Congressional lawmakers have pressed a Bush administration official on U.S. assistance to Haiti, saying Washington needs to do more to help the island nation climb out of poverty. VOA's Dan Robinson reports from Capitol Hill.
The United States remains Haiti's single largest aid donor and has helped the people there through such programs as President Bush's HIV/AIDS prevention and treatment program.
In the president's fiscal 2008 budget, Haiti receives a $36-million increase to $83 million for AIDS as part of an overall boost in assistance to $223 million.
But Democratic Congressman Eliot Engel, chairman of the Western Hemisphere Subcommittee, is concerned about reductions in all other areas not related to AIDS.
The United States, says Engel, is in a position to help the government of Haitian President Rene Preval to make some progress:
"For the first time in years, there is a window of opportunity in Haiti, and a bipartisan consensus here on Capitol Hill, but that window is small and we must act quickly," said Eliot Engel. "With a stable political situation in place, we must turn our attention to Haiti's development needs and the role that the international community can play in supporting the Haitian government's efforts to curb poverty."
Adolfo Franco is Assistant Administrator in the Bureau for Latin America and the Caribbean for the U.S. Agency for International Development.
He says Haiti's political situation under President Preval provides reasons for some optimism, adding that President Bush remains committed to helping Haiti:
"President Bush has told us from the beginning that we are committed for the long haul in Haiti," said Adolfo Franco. "He believes in Haiti, he believes in democracy for the country and committed to do whatever we need to do to continue to demonstrate the leadership of the U.S."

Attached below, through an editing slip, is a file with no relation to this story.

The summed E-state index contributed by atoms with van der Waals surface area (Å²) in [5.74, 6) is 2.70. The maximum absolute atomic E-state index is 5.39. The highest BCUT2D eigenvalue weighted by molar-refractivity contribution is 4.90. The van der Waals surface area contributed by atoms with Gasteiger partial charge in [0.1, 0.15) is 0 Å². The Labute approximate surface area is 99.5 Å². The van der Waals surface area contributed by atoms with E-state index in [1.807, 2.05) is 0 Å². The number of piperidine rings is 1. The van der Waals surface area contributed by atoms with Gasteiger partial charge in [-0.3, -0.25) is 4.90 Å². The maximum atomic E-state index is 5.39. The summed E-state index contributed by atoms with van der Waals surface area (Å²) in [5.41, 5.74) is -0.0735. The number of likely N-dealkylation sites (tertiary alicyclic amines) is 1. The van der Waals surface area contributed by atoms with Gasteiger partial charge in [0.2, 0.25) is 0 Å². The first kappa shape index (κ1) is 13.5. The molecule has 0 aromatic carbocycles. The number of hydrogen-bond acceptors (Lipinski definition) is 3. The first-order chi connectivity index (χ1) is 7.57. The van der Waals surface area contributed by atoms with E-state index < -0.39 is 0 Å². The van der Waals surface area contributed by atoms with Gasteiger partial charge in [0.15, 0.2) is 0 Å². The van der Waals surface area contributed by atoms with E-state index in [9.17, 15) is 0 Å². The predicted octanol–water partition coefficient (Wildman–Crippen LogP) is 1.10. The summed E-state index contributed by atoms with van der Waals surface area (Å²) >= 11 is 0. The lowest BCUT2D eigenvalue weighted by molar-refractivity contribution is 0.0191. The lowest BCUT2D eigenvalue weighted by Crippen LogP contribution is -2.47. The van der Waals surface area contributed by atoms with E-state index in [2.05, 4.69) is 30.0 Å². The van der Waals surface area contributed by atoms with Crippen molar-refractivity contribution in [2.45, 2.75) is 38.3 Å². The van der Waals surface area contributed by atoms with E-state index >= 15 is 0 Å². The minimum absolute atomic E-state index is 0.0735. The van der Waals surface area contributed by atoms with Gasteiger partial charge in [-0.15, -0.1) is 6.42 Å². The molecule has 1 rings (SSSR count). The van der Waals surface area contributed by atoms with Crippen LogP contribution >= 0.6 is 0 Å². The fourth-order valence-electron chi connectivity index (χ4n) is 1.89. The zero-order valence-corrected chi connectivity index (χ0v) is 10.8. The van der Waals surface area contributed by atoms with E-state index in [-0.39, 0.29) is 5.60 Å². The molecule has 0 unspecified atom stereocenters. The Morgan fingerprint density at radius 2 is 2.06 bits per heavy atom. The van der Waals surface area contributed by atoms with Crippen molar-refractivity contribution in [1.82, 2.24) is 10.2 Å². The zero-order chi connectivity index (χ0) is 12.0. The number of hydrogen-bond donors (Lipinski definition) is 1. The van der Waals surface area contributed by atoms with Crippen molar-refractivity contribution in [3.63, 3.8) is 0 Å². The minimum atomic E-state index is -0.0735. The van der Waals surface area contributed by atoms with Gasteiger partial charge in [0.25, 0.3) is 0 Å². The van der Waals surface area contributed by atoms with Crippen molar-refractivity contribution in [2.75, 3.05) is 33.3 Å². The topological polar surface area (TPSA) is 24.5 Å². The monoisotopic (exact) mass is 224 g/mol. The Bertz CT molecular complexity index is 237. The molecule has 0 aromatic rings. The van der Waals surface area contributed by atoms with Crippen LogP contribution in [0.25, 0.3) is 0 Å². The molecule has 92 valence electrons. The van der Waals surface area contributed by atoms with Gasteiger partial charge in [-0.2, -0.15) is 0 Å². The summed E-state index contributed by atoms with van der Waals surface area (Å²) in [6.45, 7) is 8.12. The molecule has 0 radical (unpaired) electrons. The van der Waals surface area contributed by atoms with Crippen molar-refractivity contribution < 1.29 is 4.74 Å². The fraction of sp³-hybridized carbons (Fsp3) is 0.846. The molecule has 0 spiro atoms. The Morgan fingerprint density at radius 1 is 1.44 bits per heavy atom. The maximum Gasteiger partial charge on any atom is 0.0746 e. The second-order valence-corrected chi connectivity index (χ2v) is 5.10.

Franco acknowledges, however, that security problems continue to hamper development efforts in Haiti, adding that the country suffers from endemic problems preventing it from moving forward.
Congressman William Delahunt believes the continuing presence of a United Nations force in Haiti will be crucial to maintaining security:
"I think we need the U.N. there to provide security for years, so that the Democratic institutions can prosper," said Congressman Delahunt.
The other witness at Tuesday's hearing was Wyclef Jean, musician, entrepreneur and founder of Yele Haiti, a foundation supporting education, health, environmental and other projects in Haiti.
He also advocates a continuing United Nations presence, and says programs are needed to address the problem of gang violence.
"Seventeen-year-old kids, 18-year-old kids, the kids look at me in the eyes and I say to them, you know you're going to die tomorrow," said Wyclef Jean. "And they said we know, but what do we [have] to live for ? And I think what we need to do is we need to start providing programs for kids that want to change their life and go from negative to positive."
Jean also supports dual citizenship for Haitian-Americans, currently not permitted under Haitian law, and is involved in efforts aimed at encouraging Haitians in the U.S. to send more money back to their country of origin.
The congressional focus on Haiti came a day after Venezuelan President Hugo Chavez stopped in Haiti at the end of a trip to Latin American and Caribbean nations.
The Venezuelan leader, who continued to criticize President Bush U.S. Latin America policies during his regional tour, met Haitian President Preval and promised more assistance for Haitian electricity generation and social services.